• Maybe Philosophical questions have a "Best Before" date? Does it make any sense now to answer a 2000 year old question? If I tried to pay for something with 2000 year old coins, it wouldn't go well. Heck, even Canadian quarters get you a funny look.
    – Scott Rowe
    May 14 at 13:00

What I understand from Aristotle’s statement is that the location of an object must by definition be relative to some other object, whether quantitative (10m north of this tree) or qualitative (in the sea). He’s saying that the sky is not contained in anything that he knows about.


We know that there must be a boundary between space and earth because of the cosmic rays that create enough radiation that and is in the universe and it would kill us all. This is known as the atmosphere and there is also more to it then this but without it we would be too hot or cold and we would be exposed to all of the cosmic radiation in the universe.

  • Didn't understand the answer. I note that Aristotle believed that the sky is the universe, because everything else is inside the sky, and there is nothing outside the sky.
    – ggk hj
    Apr 13 at 18:33
  • If the sky was the universe then the earth is inside of the sky. I understand what you are saying, but I want to ask you a question. What is the boundary of the universe? Since the universe is always getting bigger because matter is expanding. This means that the universe would need to be inside of something for it to expand. My question is: What is the universe inside of if it is always able to get bigger because matter expands. If the universe is not inside of anything than that means that it has a boundary and matter would not be able to expand because there is not enough room to expand.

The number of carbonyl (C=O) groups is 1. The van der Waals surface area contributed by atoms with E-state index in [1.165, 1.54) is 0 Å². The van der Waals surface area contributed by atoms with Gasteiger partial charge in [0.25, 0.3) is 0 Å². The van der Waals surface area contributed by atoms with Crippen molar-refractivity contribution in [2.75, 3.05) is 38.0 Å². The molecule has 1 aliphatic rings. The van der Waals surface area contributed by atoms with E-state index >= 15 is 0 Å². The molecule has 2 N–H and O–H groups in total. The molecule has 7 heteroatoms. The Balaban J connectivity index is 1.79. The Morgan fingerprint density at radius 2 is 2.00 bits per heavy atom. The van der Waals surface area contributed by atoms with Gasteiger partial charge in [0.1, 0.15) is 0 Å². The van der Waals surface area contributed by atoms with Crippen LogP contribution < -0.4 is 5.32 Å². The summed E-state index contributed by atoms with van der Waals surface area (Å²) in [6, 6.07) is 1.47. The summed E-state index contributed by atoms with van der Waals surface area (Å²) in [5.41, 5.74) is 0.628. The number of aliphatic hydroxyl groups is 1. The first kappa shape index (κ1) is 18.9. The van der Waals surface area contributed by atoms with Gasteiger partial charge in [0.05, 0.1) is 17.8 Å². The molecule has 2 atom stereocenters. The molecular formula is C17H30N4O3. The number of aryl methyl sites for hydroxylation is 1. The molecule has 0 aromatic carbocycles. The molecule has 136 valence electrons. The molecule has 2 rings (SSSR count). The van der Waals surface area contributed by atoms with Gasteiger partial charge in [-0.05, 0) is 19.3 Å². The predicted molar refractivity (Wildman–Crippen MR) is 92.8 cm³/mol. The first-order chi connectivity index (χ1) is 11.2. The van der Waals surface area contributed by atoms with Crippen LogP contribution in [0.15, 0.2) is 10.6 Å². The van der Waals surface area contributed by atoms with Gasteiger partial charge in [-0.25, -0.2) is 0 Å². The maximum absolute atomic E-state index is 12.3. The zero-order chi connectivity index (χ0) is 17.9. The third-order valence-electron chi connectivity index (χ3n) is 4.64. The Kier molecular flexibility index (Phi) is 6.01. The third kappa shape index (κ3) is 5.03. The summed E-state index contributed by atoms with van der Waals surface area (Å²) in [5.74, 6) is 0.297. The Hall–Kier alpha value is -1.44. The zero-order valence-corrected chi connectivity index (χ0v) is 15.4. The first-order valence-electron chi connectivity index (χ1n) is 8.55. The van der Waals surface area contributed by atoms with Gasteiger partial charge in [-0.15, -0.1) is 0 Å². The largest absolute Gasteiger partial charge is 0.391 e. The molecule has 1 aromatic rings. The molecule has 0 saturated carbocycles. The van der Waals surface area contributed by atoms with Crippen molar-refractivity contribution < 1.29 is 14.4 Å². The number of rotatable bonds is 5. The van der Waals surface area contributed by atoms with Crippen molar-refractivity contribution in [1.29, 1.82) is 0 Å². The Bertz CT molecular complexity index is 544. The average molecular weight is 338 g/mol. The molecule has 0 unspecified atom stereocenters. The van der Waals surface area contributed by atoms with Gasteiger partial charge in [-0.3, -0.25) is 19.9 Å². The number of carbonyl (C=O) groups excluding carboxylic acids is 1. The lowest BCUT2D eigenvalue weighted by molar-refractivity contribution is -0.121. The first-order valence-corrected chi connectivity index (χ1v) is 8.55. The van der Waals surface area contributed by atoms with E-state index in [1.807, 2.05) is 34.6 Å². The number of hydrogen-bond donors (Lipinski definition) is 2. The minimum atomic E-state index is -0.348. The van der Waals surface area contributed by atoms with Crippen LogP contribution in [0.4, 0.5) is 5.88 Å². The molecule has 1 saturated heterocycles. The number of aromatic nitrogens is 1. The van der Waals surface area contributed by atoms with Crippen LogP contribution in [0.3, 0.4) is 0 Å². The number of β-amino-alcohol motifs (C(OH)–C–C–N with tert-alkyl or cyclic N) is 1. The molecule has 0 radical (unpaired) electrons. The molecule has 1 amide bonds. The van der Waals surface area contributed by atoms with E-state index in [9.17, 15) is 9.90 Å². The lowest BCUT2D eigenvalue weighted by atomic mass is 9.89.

– Simerarion
    Apr 14 at 16:32
  • The common explanation is that the universe is like the surface of an expanding balloon: there is no boundary to the surface, but it expands. The surface doesn't get bigger IN something, it just gets bigger. Right? So the universe is itself, it isn't in anything. It IS.
    – Scott Rowe
    May 14 at 13:04